The Bitcoin rally that began at the start of the year has made miners a happy lot. According to investment company Stifel, most Bitcoin miners are expected to post profits in the first quarter of this year.
BTC rally comes at a time when power prices are finally reducing, essentially helping miners sustain their businesses. This also means we could see a turnaround for mining firms that have been struggling financially.
For example, Core Scientific, the Bitcoin miner that filed for bankruptcy last December, said over the weekend that the power prices and the current Bitcoin rally have greatly helped the company. The firm added that it is okay operationally, although most of the profit generated is being spent on professional fees.
With a better mining environment, analysts have claimed that a rise in mining difficulty is possible due to growing competition. Chairman of Bitcoin miner CleanSpark, Matthew Schultz, says he has already seen a number of mining machines cropping up online in the past few days.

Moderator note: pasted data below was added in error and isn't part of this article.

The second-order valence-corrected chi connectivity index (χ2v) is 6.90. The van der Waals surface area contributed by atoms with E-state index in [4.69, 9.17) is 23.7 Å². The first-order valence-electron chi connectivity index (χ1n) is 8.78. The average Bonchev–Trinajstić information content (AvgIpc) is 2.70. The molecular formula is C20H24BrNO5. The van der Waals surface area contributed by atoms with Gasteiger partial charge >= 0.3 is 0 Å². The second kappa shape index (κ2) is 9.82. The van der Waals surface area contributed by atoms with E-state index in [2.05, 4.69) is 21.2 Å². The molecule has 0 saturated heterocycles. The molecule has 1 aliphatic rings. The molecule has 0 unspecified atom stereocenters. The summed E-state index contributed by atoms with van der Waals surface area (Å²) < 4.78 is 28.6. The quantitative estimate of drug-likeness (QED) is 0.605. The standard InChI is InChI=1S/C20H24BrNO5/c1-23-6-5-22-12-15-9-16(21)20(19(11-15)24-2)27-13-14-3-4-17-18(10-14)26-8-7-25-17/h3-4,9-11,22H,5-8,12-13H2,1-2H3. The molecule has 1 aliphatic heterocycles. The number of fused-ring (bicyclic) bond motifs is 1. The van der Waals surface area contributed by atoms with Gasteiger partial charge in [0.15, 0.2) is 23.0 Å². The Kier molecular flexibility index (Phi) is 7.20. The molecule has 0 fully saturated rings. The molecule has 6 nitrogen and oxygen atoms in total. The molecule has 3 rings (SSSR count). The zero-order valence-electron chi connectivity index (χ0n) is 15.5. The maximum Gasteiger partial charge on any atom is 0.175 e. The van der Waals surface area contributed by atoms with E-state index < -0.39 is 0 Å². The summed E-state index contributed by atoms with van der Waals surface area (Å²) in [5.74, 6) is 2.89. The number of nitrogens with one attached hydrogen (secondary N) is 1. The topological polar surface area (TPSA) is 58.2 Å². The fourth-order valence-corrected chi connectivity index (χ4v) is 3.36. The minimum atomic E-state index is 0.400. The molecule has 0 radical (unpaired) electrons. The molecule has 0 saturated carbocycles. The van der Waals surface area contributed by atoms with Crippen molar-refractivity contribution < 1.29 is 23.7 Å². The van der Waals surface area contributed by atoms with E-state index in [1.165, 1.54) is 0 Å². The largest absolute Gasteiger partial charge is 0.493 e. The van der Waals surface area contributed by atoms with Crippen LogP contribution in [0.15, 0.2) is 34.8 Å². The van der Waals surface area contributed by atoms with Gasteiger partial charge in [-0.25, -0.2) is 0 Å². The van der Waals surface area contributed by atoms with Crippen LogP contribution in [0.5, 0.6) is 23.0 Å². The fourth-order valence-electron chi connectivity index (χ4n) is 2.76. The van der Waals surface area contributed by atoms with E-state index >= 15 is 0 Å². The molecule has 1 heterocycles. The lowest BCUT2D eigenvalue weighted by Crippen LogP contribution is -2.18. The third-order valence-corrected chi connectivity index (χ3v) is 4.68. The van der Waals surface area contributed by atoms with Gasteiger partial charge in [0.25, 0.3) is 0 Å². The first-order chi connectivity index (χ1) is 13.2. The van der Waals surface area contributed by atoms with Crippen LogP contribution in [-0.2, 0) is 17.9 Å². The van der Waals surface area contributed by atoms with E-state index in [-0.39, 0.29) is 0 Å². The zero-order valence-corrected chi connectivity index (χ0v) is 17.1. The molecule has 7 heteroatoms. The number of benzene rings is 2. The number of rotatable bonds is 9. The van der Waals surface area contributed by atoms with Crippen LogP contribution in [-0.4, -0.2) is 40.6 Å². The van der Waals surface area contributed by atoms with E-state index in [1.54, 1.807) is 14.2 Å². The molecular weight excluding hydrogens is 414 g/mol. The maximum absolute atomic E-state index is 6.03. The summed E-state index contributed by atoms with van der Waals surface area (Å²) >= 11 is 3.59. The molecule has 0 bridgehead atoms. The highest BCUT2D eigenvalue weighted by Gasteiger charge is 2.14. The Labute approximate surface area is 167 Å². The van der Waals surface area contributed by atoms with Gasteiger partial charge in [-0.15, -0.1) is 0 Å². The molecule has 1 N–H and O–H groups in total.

Schultz reports that his company has yet to see a direct impact. He, however, believes there could be an increase in the prices of mining machines going forward.
Meanwhile, recent estimates show the mining difficulty could increase by 5.5% this week. This will be the third consecutive increase, following a 1.2% jump last week and a 9% increase in the previous week.
Data from ASIC trading desk operator Luxor shows that the prices of ASIC machines began going up in January when Bitcoin began rallying. A similar trend was seen in November 2021, when the crypto market was booming. The prices of these machines have increased by 10% since the start of February.
Luxor COO Ethan Vera says mid-generation ASIC machines are cheaper than the new-generation models because they tend to be more sensitive to shifts in mining economics. He adds that as BTC approaches $30,000, the ASIC prices will likely trend up.
But Luxor does not anticipate existing miners spending a lot on new mining machines as they did in 2021, where many took large loans to buy the equipment amid the bull run, only to end up laying off the machines the following year.